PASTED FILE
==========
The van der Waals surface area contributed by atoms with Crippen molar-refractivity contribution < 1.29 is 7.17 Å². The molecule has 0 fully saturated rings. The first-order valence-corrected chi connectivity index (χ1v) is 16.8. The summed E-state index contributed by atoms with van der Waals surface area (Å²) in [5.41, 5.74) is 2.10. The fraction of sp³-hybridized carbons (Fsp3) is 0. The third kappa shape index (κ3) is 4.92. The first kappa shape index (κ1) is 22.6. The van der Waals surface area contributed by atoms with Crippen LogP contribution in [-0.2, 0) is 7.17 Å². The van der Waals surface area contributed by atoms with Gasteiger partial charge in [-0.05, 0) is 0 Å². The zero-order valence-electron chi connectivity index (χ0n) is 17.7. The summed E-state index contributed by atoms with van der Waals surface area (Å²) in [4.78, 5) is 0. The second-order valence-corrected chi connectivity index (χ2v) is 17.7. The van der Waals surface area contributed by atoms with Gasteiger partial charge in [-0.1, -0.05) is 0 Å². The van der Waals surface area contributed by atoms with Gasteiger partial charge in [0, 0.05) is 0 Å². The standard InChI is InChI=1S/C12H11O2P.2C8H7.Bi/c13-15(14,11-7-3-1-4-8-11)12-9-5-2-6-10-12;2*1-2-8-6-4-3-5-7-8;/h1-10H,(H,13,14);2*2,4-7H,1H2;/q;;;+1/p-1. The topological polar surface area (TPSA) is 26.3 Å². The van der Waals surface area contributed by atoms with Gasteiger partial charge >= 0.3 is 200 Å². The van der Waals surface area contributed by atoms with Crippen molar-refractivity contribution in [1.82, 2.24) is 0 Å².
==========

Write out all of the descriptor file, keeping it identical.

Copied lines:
The van der Waals surface area contributed by atoms with Crippen molar-refractivity contribution < 1.29 is 7.17 Å². The molecule has 0 fully saturated rings. The first-order valence-corrected chi connectivity index (χ1v) is 16.8. The summed E-state index contributed by atoms with van der Waals surface area (Å²) in [5.41, 5.74) is 2.10. The fraction of sp³-hybridized carbons (Fsp3) is 0. The third kappa shape index (κ3) is 4.92. The first kappa shape index (κ1) is 22.6. The van der Waals surface area contributed by atoms with Crippen LogP contribution in [-0.2, 0) is 7.17 Å². The van der Waals surface area contributed by atoms with Gasteiger partial charge in [-0.05, 0) is 0 Å². The zero-order valence-electron chi connectivity index (χ0n) is 17.7. The summed E-state index contributed by atoms with van der Waals surface area (Å²) in [4.78, 5) is 0. The second-order valence-corrected chi connectivity index (χ2v) is 17.7. The van der Waals surface area contributed by atoms with Gasteiger partial charge in [-0.1, -0.05) is 0 Å². The van der Waals surface area contributed by atoms with Gasteiger partial charge in [0, 0.05) is 0 Å². The standard InChI is InChI=1S/C12H11O2P.2C8H7.Bi/c13-15(14,11-7-3-1-4-8-11)12-9-5-2-6-10-12;2*1-2-8-6-4-3-5-7-8;/h1-10H,(H,13,14);2*2,4-7H,1H2;/q;;;+1/p-1. The topological polar surface area (TPSA) is 26.3 Å². The van der Waals surface area contributed by atoms with Gasteiger partial charge >= 0.3 is 200 Å². The van der Waals surface area contributed by atoms with Crippen molar-refractivity contribution in [1.82, 2.24) is 0 Å².